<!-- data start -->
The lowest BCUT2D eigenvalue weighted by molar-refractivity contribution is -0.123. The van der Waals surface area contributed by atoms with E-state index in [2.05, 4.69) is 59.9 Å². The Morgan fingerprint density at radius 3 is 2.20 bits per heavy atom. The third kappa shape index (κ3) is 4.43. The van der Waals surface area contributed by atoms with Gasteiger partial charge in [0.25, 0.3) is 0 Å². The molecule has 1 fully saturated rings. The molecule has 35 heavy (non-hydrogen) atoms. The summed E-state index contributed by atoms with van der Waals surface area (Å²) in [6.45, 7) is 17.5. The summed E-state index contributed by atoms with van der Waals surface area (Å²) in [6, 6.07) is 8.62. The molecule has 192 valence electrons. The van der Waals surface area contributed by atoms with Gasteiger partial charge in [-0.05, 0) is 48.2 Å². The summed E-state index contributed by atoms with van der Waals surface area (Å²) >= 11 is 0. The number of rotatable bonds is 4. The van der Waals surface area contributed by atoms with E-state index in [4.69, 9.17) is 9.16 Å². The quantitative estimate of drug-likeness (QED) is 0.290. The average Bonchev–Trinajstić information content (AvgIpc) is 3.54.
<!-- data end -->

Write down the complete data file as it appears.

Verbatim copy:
The lowest BCUT2D eigenvalue weighted by molar-refractivity contribution is -0.123. The van der Waals surface area contributed by atoms with E-state index in [2.05, 4.69) is 59.9 Å². The Morgan fingerprint density at radius 3 is 2.20 bits per heavy atom. The third kappa shape index (κ3) is 4.43. The van der Waals surface area contributed by atoms with Gasteiger partial charge in [0.25, 0.3) is 0 Å². The molecule has 1 fully saturated rings. The molecule has 35 heavy (non-hydrogen) atoms. The summed E-state index contributed by atoms with van der Waals surface area (Å²) in [6.45, 7) is 17.5. The summed E-state index contributed by atoms with van der Waals surface area (Å²) in [6, 6.07) is 8.62. The molecule has 192 valence electrons. The van der Waals surface area contributed by atoms with Gasteiger partial charge in [-0.05, 0) is 48.2 Å². The summed E-state index contributed by atoms with van der Waals surface area (Å²) >= 11 is 0. The number of rotatable bonds is 4. The van der Waals surface area contributed by atoms with E-state index in [4.69, 9.17) is 9.16 Å². The quantitative estimate of drug-likeness (QED) is 0.290. The average Bonchev–Trinajstić information content (AvgIpc) is 3.54.